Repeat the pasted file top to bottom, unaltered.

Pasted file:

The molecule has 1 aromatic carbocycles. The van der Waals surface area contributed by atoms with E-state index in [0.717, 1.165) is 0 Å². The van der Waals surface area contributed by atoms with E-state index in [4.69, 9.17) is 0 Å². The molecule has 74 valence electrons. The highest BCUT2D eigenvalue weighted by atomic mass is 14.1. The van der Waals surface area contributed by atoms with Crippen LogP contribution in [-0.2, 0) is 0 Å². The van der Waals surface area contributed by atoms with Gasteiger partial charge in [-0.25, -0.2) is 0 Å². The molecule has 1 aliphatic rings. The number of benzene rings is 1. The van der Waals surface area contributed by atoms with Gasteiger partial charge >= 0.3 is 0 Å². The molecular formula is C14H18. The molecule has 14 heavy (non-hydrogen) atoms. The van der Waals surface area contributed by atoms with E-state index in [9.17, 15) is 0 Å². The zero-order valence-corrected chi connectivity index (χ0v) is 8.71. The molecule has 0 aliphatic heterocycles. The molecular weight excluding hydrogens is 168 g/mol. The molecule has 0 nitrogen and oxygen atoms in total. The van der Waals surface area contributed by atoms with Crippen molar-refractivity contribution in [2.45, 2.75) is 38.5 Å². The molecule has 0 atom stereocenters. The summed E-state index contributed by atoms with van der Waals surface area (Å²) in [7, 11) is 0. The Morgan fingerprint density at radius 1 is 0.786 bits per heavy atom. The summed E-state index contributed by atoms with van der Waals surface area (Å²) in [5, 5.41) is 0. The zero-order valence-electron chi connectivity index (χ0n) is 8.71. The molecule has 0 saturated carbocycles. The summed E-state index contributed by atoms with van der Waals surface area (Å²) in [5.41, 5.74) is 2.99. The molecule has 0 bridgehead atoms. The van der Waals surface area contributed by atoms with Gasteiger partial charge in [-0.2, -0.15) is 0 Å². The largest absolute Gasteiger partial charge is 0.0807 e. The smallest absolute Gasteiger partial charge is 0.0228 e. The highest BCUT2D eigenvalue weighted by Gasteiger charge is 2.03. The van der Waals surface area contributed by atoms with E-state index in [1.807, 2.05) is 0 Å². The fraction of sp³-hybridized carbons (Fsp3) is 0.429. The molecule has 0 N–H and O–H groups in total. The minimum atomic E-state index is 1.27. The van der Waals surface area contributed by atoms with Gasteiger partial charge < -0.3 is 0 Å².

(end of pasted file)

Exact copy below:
The molecule has 1 aromatic carbocycles. The van der Waals surface area contributed by atoms with E-state index in [0.717, 1.165) is 0 Å². The van der Waals surface area contributed by atoms with E-state index in [4.69, 9.17) is 0 Å². The molecule has 74 valence electrons. The highest BCUT2D eigenvalue weighted by atomic mass is 14.1. The van der Waals surface area contributed by atoms with Crippen LogP contribution in [-0.2, 0) is 0 Å². The van der Waals surface area contributed by atoms with Gasteiger partial charge in [-0.25, -0.2) is 0 Å². The molecule has 1 aliphatic rings. The number of benzene rings is 1. The van der Waals surface area contributed by atoms with Gasteiger partial charge >= 0.3 is 0 Å². The molecular formula is C14H18. The molecule has 14 heavy (non-hydrogen) atoms. The van der Waals surface area contributed by atoms with E-state index in [9.17, 15) is 0 Å². The zero-order valence-corrected chi connectivity index (χ0v) is 8.71. The molecule has 0 aliphatic heterocycles. The molecular weight excluding hydrogens is 168 g/mol. The molecule has 0 nitrogen and oxygen atoms in total. The van der Waals surface area contributed by atoms with Crippen molar-refractivity contribution in [2.45, 2.75) is 38.5 Å². The molecule has 0 atom stereocenters. The summed E-state index contributed by atoms with van der Waals surface area (Å²) in [7, 11) is 0. The Morgan fingerprint density at radius 1 is 0.786 bits per heavy atom. The summed E-state index contributed by atoms with van der Waals surface area (Å²) in [5, 5.41) is 0. The zero-order valence-electron chi connectivity index (χ0n) is 8.71. The molecule has 0 saturated carbocycles. The summed E-state index contributed by atoms with van der Waals surface area (Å²) in [5.41, 5.74) is 2.99. The molecule has 0 bridgehead atoms. The van der Waals surface area contributed by atoms with Gasteiger partial charge in [-0.2, -0.15) is 0 Å². The largest absolute Gasteiger partial charge is 0.0807 e. The smallest absolute Gasteiger partial charge is 0.0228 e. The highest BCUT2D eigenvalue weighted by Gasteiger charge is 2.03. The van der Waals surface area contributed by atoms with E-state index in [1.807, 2.05) is 0 Å². The fraction of sp³-hybridized carbons (Fsp3) is 0.429. The molecule has 0 N–H and O–H groups in total. The minimum atomic E-state index is 1.27. The van der Waals surface area contributed by atoms with Gasteiger partial charge < -0.3 is 0 Å².